No, but it does balance them. It's a matter of perspective: the spellcasting pyramid is blunted up top, but its base is widened. If you're focused on the top-line of destruction and spellpower a "vanilla" caster can put out, then this is clearly a significant nerf. If you were thinking of low-level casters who were always extremely limited in terms of what spells they could produce, and spending the vast majority of their time not casting at all, this is a significant boost to their capabilities. A wizard may not cast nine deadly spells in a row in the middle of a fight...but will still be able to cast many, many more times than would otherwise be possible.

How do ability scores affect this?

Different ability scores affect the situation differently. One of the most instantly-important differences between the two systems is that it will no longer be necessary to crank one's primary casting attribute into the sky, as casting DCs are now tied to class level, not attribute. So whereas in the old system a wizard whose intelligence was "only" a 14 (not a genius, but easily Ph.D. university faculty) will no longer be "junk" for mechanical purposes.


  • Constitution is obviously important because it affects stamina.
  • The Caster’s primary casting ability (Wisdom for Dryw, Intelligence for Wizards, etc) determines the highest level of spell one is able to cast, and reduces the damage taken from casting spells in rapid succession.
  • The Caster's secondary casting ability (Wisdom for Dryw, Charisma for Mystics, etc) determines the chance of spell criticals happening. The critical chance increases by 1% for every point above 10 in this ability.

Spell criticals

Every now and then you just get things spectacularly right. Based on your caster’s primary casting ability you have a small chance to have any metamagic applied to your spell, because whether it was stress, or you slept well, or something, you just managed to knock that ball right out of the park.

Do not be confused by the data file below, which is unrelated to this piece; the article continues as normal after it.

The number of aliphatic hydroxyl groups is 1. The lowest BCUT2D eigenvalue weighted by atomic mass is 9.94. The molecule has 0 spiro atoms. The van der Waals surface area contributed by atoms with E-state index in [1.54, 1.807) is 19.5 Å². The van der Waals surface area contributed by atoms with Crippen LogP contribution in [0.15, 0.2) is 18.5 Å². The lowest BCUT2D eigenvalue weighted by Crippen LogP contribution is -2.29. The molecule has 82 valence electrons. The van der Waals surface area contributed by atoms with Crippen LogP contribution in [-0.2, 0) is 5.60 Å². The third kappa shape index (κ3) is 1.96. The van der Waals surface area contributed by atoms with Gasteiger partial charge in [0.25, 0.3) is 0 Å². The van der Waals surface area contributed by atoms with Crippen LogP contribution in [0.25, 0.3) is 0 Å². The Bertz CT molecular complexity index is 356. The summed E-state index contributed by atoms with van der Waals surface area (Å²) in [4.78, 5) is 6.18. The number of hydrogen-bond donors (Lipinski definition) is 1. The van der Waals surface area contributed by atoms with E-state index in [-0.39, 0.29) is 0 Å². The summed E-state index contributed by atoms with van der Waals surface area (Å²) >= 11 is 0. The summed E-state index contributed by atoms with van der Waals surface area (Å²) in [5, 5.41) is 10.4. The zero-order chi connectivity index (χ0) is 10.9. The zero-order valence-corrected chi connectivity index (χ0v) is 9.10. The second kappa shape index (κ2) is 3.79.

Any metamagic can be activated through this, including feats you don't have, and the increased spell level due to this will not be counted towards your spell cooldowns. Essentially, it's free metamagic.

How does this change affect class balance?

Generally speaking, there is a difference between wizards, who are "non-combatant casters," and Priests, Mystics, and Dryw, who are both casters and combatants. The latter classes are more durable, and so can in theory "push more" -- except that they're also much more frequently expected to participate in combat, and so "pushing" may turn out to be riskier. One of the latter classes, played "middle of the road" will likely split their time between casting and combat (as would be expected of a Medium-BAB character). In keeping with their general purpose and spell selection, Mystics tend to be offensively oriented, Priests often tending towards defense/support, and Dryw somewhere in-between.

Since there are no classes using "prepared" spellcasting, it is much more important for Dryw, Priests, and Wizards to select their spells carefully. This tends to balance out Priests, whose ability to pick any spell they wanted, whenever they wanted, created balance issues. On the other hand, spell selection is where wizards will tend to have a notable edge over the other classes -- they will tend to know a LOT more spells than their peers in other classes, and thus will be able to pick the specific spell that best fits their current situation, rather than having to "brute-force it" with the spell they happen to know.

As usual, each of the classes has advantages and disadvantages, but unlike the previous system, none of the classes are so powerful that they now have the ability to completely overshadow the others, and the old class power hierarchies are therefore removed. Similarly, spellcasting classes and non-casting classes are brought closer into balance with each other, as well.